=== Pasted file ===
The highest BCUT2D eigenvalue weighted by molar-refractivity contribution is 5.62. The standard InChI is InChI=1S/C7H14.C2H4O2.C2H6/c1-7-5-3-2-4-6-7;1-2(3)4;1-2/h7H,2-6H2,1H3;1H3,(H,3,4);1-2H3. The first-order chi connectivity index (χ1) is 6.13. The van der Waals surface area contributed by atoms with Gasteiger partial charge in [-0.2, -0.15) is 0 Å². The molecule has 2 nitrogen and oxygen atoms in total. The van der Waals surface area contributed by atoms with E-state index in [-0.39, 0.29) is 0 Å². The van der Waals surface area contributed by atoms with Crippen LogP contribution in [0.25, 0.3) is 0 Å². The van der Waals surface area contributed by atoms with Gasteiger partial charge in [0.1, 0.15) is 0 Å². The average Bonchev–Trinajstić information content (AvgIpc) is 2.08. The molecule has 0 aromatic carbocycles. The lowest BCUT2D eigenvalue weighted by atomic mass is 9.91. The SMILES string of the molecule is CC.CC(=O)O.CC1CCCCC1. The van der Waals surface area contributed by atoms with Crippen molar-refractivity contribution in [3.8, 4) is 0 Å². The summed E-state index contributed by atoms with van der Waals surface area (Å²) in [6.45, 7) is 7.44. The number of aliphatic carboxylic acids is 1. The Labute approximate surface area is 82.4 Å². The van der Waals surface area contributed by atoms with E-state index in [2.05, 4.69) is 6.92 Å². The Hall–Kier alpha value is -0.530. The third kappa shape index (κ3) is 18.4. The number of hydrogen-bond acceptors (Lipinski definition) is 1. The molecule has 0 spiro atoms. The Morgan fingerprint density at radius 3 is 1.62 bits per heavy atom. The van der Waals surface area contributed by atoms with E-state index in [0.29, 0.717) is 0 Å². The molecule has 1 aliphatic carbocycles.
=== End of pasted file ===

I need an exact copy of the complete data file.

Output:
The highest BCUT2D eigenvalue weighted by molar-refractivity contribution is 5.62. The standard InChI is InChI=1S/C7H14.C2H4O2.C2H6/c1-7-5-3-2-4-6-7;1-2(3)4;1-2/h7H,2-6H2,1H3;1H3,(H,3,4);1-2H3. The first-order chi connectivity index (χ1) is 6.13. The van der Waals surface area contributed by atoms with Gasteiger partial charge in [-0.2, -0.15) is 0 Å². The molecule has 2 nitrogen and oxygen atoms in total. The van der Waals surface area contributed by atoms with E-state index in [-0.39, 0.29) is 0 Å². The van der Waals surface area contributed by atoms with Crippen LogP contribution in [0.25, 0.3) is 0 Å². The van der Waals surface area contributed by atoms with Gasteiger partial charge in [0.1, 0.15) is 0 Å². The average Bonchev–Trinajstić information content (AvgIpc) is 2.08. The molecule has 0 aromatic carbocycles. The lowest BCUT2D eigenvalue weighted by atomic mass is 9.91. The SMILES string of the molecule is CC.CC(=O)O.CC1CCCCC1. The van der Waals surface area contributed by atoms with Crippen molar-refractivity contribution in [3.8, 4) is 0 Å². The summed E-state index contributed by atoms with van der Waals surface area (Å²) in [6.45, 7) is 7.44. The number of aliphatic carboxylic acids is 1. The Labute approximate surface area is 82.4 Å². The van der Waals surface area contributed by atoms with E-state index in [2.05, 4.69) is 6.92 Å². The Hall–Kier alpha value is -0.530. The third kappa shape index (κ3) is 18.4. The number of hydrogen-bond acceptors (Lipinski definition) is 1. The molecule has 0 spiro atoms. The Morgan fingerprint density at radius 3 is 1.62 bits per heavy atom. The van der Waals surface area contributed by atoms with E-state index in [0.29, 0.717) is 0 Å². The molecule has 1 aliphatic carbocycles.